In all seriousness, when I looked up the website and saw several of the breathtaking photographs featured, I knew it was a place everyone should visit at least once. I had never seen such a landscape before, except perhaps in my own visions of science-fiction Martian topography. The desert had never appealed to me, and I did not enjoy Nevada much when I drove across it on my long cross-country journey, but this place looked like nothing on earth.

In a more mundane sense, the facilities at the campsites seemed relatively comfortable as well; we wanted to camp, but we also wanted to take showers. It was still a honeymoon, after all; no one wants to stink on their honeymoon.

View from Canyon Floor

Desert Camping: a few things to remember

What to Pack
for day
for night
shoes
close-toed sandals or breathable hiking shoes.
socks with your hiking boots.
clothes
light, breathable layers
fleece, sweats-type layers
body stuff
sunscreen; don't forget sunscreen!
bug repellent
drinks
water, more water, and water
herbal tea, coffee, cocoa
food
light, nourishing stuff like granola
heavier, energy-rich stuff like rice & curry mix
This is not a complete list by any means, just to give you an idea of the contrast in conditions when camping in the desert. It's very hot during the day, very cold at night!

Camping in the Desert

I had never spent any time in the desert before this camping trip, so I was sure to read up on it before leaving; particularly in light of the fact that my Northern European heritage has left me with the kind of skin that is convinced it's melting off and disintegrating as soon as it's been exposed to direct sunlight for more than 15 minutes. I have never been able to achieve the golden goddess-like tan most of my friends enjoy, and I have learned to accept it - however, we're all more aware these days of the need to protect our skin from harmful radiation, even if you do have the golden-god bronzing ability I lack. My husband, for instance, does have the ability to tan well, though he generally chooses to cover up anyway.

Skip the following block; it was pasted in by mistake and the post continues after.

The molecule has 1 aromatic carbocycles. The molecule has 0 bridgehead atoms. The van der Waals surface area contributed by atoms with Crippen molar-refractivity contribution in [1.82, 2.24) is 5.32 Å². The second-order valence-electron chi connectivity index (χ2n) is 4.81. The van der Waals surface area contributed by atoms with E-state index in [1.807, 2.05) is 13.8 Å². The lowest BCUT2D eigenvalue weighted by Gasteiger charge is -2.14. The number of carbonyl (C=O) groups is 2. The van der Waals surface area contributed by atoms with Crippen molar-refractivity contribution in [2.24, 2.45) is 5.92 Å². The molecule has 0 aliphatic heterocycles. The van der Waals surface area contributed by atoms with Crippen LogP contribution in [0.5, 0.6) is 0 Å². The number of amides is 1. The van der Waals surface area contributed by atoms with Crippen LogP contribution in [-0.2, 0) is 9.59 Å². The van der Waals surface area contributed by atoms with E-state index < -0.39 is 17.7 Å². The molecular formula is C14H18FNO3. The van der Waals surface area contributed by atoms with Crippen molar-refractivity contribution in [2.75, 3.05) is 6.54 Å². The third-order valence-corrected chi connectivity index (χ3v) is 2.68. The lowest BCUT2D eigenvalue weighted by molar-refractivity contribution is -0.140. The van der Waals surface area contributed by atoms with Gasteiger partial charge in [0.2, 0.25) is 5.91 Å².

Whatever your skin tone, if you go camping in the desert, be prepared to protect your skin from the sun. There's not much shade, of course, so it's up to you: either wear long sleeves and pants (preferably loose, to allow air flow), or lather on the sunscreen. Ideally, both; I save the sunscreen for the hottest parts of the day and stay covered for most of it - remember that skin absorbs what you put on it, and sunscreen does contain chemicals. Natural sunscreen is available, but it generally needs more frequent application - and herbal essences are absorbed into the skin as well.

The other vital point to remember is hydration, hydration, HYDRATION. This cannot be overstressed; when you go for a hike, or even just a stroll, be sure you take enough water with you. We brought a Camelbak pack, as well as each carrying smaller water bottles.

Bringing energy-rich, light snacks is also a good idea, but not as vital as the water if you're only going for a short hike or walk.


First Campsite

That's our little 2-person tent nestled among the gorgeous red sandstone caves, right near a beautiful canyon we hiked.
That's our little 2-person tent nestled among the gorgeous red sandstone caves, right near a beautiful canyon we hiked.

Into the Canyon

This was our route down into the canyon behind our tent.
This was our route down into the canyon behind our tent.

Hiking a Canyon